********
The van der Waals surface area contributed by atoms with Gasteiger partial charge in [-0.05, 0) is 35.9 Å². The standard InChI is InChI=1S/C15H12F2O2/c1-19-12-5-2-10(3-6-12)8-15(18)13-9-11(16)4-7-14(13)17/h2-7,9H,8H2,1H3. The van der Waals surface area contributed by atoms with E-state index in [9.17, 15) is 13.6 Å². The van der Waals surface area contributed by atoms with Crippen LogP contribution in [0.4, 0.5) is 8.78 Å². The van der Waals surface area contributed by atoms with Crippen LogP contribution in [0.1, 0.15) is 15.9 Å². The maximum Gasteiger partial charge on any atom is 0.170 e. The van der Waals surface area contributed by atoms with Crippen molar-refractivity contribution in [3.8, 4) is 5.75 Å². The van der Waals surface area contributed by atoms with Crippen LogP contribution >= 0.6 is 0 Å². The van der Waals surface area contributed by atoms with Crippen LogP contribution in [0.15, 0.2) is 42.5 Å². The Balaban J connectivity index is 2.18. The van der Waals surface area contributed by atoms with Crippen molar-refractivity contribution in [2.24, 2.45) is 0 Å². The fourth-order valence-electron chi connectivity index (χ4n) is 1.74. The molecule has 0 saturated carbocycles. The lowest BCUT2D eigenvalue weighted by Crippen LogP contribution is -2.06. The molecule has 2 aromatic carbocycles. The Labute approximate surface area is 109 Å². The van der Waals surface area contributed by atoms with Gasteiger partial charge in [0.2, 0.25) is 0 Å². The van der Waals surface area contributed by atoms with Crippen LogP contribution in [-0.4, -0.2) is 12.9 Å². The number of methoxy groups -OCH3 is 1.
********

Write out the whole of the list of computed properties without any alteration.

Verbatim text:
The van der Waals surface area contributed by atoms with Gasteiger partial charge in [-0.05, 0) is 35.9 Å². The standard InChI is InChI=1S/C15H12F2O2/c1-19-12-5-2-10(3-6-12)8-15(18)13-9-11(16)4-7-14(13)17/h2-7,9H,8H2,1H3. The van der Waals surface area contributed by atoms with E-state index in [9.17, 15) is 13.6 Å². The van der Waals surface area contributed by atoms with Crippen LogP contribution in [0.4, 0.5) is 8.78 Å². The van der Waals surface area contributed by atoms with Crippen LogP contribution in [0.1, 0.15) is 15.9 Å². The maximum Gasteiger partial charge on any atom is 0.170 e. The van der Waals surface area contributed by atoms with Crippen molar-refractivity contribution in [3.8, 4) is 5.75 Å². The van der Waals surface area contributed by atoms with Crippen LogP contribution >= 0.6 is 0 Å². The van der Waals surface area contributed by atoms with Crippen LogP contribution in [0.15, 0.2) is 42.5 Å². The Balaban J connectivity index is 2.18. The van der Waals surface area contributed by atoms with Crippen molar-refractivity contribution in [2.24, 2.45) is 0 Å². The fourth-order valence-electron chi connectivity index (χ4n) is 1.74. The molecule has 0 saturated carbocycles. The lowest BCUT2D eigenvalue weighted by Crippen LogP contribution is -2.06. The molecule has 2 aromatic carbocycles. The Labute approximate surface area is 109 Å². The van der Waals surface area contributed by atoms with Gasteiger partial charge in [0.2, 0.25) is 0 Å². The van der Waals surface area contributed by atoms with Crippen LogP contribution in [-0.4, -0.2) is 12.9 Å². The number of methoxy groups -OCH3 is 1.